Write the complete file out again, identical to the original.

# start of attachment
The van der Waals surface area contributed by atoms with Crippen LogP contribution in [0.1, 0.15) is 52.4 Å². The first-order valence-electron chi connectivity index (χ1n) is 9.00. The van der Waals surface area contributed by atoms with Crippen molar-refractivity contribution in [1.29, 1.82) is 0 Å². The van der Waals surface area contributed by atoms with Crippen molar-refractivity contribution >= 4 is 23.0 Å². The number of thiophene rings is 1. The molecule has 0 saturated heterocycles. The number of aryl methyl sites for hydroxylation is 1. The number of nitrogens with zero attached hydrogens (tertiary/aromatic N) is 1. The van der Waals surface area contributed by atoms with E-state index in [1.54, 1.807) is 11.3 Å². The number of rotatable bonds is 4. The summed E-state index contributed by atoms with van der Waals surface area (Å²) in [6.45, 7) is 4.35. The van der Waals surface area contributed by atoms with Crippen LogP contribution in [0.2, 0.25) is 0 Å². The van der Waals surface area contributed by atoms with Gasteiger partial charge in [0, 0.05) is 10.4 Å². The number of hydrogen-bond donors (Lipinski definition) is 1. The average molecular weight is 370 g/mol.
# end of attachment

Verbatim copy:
The van der Waals surface area contributed by atoms with Crippen LogP contribution in [0.1, 0.15) is 52.4 Å². The first-order valence-electron chi connectivity index (χ1n) is 9.00. The van der Waals surface area contributed by atoms with Crippen molar-refractivity contribution in [1.29, 1.82) is 0 Å². The van der Waals surface area contributed by atoms with Crippen molar-refractivity contribution >= 4 is 23.0 Å². The number of thiophene rings is 1. The molecule has 0 saturated heterocycles. The number of aryl methyl sites for hydroxylation is 1. The number of nitrogens with zero attached hydrogens (tertiary/aromatic N) is 1. The van der Waals surface area contributed by atoms with E-state index in [1.54, 1.807) is 11.3 Å². The number of rotatable bonds is 4. The summed E-state index contributed by atoms with van der Waals surface area (Å²) in [6.45, 7) is 4.35. The van der Waals surface area contributed by atoms with Crippen LogP contribution in [0.2, 0.25) is 0 Å². The van der Waals surface area contributed by atoms with Gasteiger partial charge in [0, 0.05) is 10.4 Å². The number of hydrogen-bond donors (Lipinski definition) is 1. The average molecular weight is 370 g/mol.